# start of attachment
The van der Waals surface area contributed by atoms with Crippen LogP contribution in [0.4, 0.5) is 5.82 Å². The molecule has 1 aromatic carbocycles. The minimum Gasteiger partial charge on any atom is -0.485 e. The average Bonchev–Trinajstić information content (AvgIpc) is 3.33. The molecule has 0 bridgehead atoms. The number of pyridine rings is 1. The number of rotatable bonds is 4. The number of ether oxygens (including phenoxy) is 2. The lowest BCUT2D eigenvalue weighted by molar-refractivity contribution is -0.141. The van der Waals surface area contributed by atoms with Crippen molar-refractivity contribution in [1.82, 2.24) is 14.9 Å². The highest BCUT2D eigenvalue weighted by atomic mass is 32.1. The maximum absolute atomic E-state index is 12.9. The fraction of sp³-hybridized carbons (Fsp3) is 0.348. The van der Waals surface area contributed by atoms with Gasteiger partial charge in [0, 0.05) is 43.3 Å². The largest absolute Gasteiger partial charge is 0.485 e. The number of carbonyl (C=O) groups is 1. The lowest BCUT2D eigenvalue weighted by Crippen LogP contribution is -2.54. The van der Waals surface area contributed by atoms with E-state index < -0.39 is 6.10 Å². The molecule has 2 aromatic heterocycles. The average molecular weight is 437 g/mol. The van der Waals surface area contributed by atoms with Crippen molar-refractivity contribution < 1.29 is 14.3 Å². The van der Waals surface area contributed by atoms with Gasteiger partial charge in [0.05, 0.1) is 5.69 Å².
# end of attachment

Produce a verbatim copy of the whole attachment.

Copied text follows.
The van der Waals surface area contributed by atoms with Crippen LogP contribution in [0.4, 0.5) is 5.82 Å². The molecule has 1 aromatic carbocycles. The minimum Gasteiger partial charge on any atom is -0.485 e. The average Bonchev–Trinajstić information content (AvgIpc) is 3.33. The molecule has 0 bridgehead atoms. The number of pyridine rings is 1. The number of rotatable bonds is 4. The number of ether oxygens (including phenoxy) is 2. The lowest BCUT2D eigenvalue weighted by molar-refractivity contribution is -0.141. The van der Waals surface area contributed by atoms with Crippen molar-refractivity contribution in [1.82, 2.24) is 14.9 Å². The highest BCUT2D eigenvalue weighted by atomic mass is 32.1. The maximum absolute atomic E-state index is 12.9. The fraction of sp³-hybridized carbons (Fsp3) is 0.348. The van der Waals surface area contributed by atoms with Gasteiger partial charge in [0, 0.05) is 43.3 Å². The largest absolute Gasteiger partial charge is 0.485 e. The number of carbonyl (C=O) groups is 1. The lowest BCUT2D eigenvalue weighted by Crippen LogP contribution is -2.54. The van der Waals surface area contributed by atoms with E-state index < -0.39 is 6.10 Å². The molecule has 2 aromatic heterocycles. The average molecular weight is 437 g/mol. The van der Waals surface area contributed by atoms with Crippen molar-refractivity contribution < 1.29 is 14.3 Å². The van der Waals surface area contributed by atoms with Gasteiger partial charge in [0.05, 0.1) is 5.69 Å².